"We don't explain how dangerous these drugs are," said Chouinard. Patients need to know that "bumming an oxy off your buddy is probably not a good idea," she added.
Speakers urged attendees to ask their lawmakers to
- authorize and support prescription drug monitoring programs in all states and enable physicians to share such information across state lines in real time to help curb doctor shopping;
- provide greater access to naloxone, an opioid antagonist used to counter the effects of opioids especially in the case of overdose; and
- raise the cap on medication-assisted treatment of addiction from the current 100 patients per physician to at least 200 patients.
Reviewing More Conference Topics
Attendees heard speakers on a variety of other issues at this year's conference, including an afternoon breakout session on chronic care management (CCM) and the Jan. 1, 2015, implementation of CPT code 99490.
Physicians had lots of questions about the practicality of the CCM code, including hassles associated with documentation, staffing expenses, workflow and patient pushback regarding the additional copayment.
Attendee Marc Price, D.O., of Mechanicville, N.Y., told his colleagues that after some consideration, he decided not to take advantage of the CCM code.
"The patients in my practice who would benefit the most can't afford it," said Price, referring to the nominal copay. He added that he already provided chronic care management to all of his patients, "and the extra money I would make didn't offset my moral compass."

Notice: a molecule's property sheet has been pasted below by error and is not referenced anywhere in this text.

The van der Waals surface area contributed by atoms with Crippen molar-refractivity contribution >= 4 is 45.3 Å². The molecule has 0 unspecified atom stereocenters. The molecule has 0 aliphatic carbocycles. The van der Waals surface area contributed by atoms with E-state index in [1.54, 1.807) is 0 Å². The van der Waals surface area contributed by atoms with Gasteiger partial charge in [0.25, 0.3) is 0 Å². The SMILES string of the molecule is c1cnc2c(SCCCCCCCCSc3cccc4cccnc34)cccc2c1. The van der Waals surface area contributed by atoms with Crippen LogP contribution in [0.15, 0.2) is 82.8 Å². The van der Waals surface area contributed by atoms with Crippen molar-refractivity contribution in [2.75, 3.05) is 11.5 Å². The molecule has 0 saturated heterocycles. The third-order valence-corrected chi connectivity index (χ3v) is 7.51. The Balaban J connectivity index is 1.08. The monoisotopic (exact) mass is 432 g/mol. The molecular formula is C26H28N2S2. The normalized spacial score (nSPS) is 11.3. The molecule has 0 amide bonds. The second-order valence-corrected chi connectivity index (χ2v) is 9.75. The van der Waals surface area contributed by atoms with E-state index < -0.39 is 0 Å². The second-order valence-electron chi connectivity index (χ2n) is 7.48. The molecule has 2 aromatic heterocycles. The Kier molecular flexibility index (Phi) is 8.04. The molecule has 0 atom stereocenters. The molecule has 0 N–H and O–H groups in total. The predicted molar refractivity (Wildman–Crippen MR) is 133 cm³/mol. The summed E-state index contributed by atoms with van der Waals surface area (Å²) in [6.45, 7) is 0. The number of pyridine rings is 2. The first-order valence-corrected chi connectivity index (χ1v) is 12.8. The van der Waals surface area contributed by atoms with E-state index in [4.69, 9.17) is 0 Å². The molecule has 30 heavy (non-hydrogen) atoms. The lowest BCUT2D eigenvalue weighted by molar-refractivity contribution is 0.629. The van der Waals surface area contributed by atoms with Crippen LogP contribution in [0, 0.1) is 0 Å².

But shortly after he made his comments, Price talked to another family physician at the conference who convinced him to think further on the issue.
"People who can't afford $8 probably can't afford the other deductible, either," Samuel Church, M.D., M.H.P., of Hiawassee, Ga., told Price. "Whatever sliding scale or indigent cost program you use in your office can be applied to these patients, too, as long as you are consistent. My patients love this, they ask for it and it's not a hard sale once you realize what you can do with it."
Other topics covered during the information sessions included
- new payment models under MACRA,
- direct primary care,
- mental health reform and
- an update on FamMedPAC activities.
On April 19 from 9:15 a.m. to 5 p.m., the 244 conference attendees began their work as skilled advocates for family medicine. They visited congressional offices, told their personal practice stories and shared relevant data with both lawmakers and their congressional staff members.
Related AAFP News Coverage
White House, HHS Expand Fight Against Opioid, Heroin Abuse